Anyone who might be inclined to discount the earnestness of those Wellvana messages either (a) hasn't been paying close attention; or (b) should check the quotes from Charlie Martin that have for some time been prominently displayed on the Martin Ventures website, including:
"Healthcare [in the fee-for-service model] is no longer about healing. It is about keeping patients alive by treating them as much as we can and as often as we can. Only when a patient is dead are they no longer a profitable endeavor."
"The healthcare system is a goldmine for the people running it. Greed is driving the industry and the industry is being operated on the backs of common, unassuming Americans."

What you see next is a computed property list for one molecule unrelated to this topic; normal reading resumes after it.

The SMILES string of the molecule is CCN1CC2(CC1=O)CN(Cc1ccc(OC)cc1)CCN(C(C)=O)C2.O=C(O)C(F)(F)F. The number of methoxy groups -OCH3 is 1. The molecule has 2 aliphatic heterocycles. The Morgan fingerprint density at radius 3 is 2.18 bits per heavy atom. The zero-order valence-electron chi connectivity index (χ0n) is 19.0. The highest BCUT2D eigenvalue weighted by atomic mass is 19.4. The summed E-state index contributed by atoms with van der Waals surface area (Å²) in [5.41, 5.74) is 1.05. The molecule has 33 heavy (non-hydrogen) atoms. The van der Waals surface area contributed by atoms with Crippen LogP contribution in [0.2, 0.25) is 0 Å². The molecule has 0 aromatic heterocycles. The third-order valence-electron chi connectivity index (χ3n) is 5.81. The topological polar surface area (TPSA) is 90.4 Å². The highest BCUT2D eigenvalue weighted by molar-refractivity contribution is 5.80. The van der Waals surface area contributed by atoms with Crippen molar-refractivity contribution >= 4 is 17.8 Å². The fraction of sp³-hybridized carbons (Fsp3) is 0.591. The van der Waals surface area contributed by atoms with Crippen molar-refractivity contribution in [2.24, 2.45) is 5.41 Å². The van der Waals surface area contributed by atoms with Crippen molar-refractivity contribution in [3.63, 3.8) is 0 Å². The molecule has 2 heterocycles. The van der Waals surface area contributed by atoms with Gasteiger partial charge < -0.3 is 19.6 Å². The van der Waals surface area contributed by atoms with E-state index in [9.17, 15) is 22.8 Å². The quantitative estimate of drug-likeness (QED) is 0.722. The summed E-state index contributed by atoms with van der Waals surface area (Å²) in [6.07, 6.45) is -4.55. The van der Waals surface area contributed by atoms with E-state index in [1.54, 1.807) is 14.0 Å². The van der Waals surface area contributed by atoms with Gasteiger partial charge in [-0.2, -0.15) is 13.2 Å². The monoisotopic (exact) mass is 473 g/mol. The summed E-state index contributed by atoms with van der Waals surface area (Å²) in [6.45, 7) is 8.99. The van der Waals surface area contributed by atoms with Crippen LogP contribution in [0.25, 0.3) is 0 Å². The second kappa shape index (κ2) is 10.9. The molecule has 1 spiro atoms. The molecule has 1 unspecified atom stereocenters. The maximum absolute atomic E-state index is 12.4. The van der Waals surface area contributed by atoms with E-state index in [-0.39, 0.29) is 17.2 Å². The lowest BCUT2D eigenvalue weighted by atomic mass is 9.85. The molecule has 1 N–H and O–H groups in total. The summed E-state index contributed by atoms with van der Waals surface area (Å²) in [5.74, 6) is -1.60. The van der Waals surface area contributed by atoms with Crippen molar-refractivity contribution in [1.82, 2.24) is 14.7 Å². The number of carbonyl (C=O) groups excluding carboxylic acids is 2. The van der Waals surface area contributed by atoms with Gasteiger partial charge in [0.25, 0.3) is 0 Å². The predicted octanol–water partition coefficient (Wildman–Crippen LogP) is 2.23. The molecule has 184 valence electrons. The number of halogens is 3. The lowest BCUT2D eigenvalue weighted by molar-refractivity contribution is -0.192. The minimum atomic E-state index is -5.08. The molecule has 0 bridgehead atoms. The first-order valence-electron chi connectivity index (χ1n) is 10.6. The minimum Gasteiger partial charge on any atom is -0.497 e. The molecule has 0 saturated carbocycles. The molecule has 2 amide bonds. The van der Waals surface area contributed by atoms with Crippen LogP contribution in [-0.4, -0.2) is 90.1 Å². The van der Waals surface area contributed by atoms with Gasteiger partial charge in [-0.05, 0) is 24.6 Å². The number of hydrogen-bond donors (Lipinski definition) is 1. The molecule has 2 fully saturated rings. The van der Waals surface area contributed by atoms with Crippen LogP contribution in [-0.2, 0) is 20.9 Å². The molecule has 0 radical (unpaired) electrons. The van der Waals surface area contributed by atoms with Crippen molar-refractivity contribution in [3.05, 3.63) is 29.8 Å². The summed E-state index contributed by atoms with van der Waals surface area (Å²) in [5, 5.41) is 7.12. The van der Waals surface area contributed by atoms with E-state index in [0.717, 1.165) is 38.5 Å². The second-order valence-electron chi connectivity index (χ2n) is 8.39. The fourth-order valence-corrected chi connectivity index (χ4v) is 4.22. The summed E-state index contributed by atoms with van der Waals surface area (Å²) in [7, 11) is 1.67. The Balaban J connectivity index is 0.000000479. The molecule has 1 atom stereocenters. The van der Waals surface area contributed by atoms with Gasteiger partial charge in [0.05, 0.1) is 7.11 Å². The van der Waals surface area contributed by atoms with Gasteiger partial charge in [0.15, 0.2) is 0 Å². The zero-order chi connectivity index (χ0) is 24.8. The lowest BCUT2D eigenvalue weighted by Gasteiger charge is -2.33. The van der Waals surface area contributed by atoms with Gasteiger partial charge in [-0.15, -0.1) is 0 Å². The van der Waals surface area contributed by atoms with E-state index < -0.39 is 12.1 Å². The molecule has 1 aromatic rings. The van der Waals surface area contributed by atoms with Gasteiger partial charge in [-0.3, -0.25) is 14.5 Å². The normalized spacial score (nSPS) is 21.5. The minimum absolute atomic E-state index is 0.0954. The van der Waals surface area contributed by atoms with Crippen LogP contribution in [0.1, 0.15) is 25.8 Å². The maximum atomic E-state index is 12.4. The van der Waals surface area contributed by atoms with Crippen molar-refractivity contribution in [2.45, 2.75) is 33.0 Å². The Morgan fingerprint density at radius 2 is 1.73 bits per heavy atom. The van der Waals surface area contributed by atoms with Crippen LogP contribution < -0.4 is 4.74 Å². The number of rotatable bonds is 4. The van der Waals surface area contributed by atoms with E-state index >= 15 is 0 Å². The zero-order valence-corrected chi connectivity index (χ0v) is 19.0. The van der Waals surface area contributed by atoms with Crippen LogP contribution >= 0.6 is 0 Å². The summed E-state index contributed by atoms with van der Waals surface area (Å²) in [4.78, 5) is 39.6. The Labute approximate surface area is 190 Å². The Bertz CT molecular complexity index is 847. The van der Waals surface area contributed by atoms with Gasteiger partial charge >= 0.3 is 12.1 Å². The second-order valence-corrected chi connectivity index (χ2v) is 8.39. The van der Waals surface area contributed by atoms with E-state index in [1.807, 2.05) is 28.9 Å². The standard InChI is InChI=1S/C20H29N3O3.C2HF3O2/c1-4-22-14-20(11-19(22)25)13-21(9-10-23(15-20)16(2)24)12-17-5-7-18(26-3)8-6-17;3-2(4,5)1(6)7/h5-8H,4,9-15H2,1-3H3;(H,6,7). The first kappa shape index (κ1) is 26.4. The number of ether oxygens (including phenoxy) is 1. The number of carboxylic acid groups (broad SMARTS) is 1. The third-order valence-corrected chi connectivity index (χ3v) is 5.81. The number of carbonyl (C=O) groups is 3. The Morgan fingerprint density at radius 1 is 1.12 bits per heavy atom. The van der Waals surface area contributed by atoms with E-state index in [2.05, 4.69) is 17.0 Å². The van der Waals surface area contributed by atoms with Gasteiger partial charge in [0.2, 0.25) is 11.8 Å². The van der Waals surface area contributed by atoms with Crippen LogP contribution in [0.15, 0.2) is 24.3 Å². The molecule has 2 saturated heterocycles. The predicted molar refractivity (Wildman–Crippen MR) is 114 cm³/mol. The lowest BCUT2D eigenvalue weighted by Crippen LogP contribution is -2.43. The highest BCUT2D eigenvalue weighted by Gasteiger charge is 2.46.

"Readmissions are a problem because there are too many admissions in the first place. Hospitals are not incentivized to treat patients in a way that keeps them out of the hospital. In our fee-for-service world, it's just not profitable."
In line with Martin's analysis, the Martin Ventures site says the firm looks to build and invest in firms that address one or more of three sector opportunities (quoting):
Optimize Existing Healthcare Providers by helping hospitals, physicians and nurses to reduce costs, increase revenues, and gain new efficiencies
Innovate New Models of Care which ensure that care is delivered consistently in the most clinically-effective, cost-effective venue of care, which may range from hospital to home
Empower the Healthcare Consumer to be more informed and engaged in the control of their health and wellness
Asked about direct competitors, CEO Holt cited none, explaining that he senses that most other entrants tend to work within "a single book of business" -- for example, only Medicare Advantage, only fee-for-service without capitation, only with primary care physicians, or in a single geographic area, etc. -- whereas Wellvana is not limited in those ways.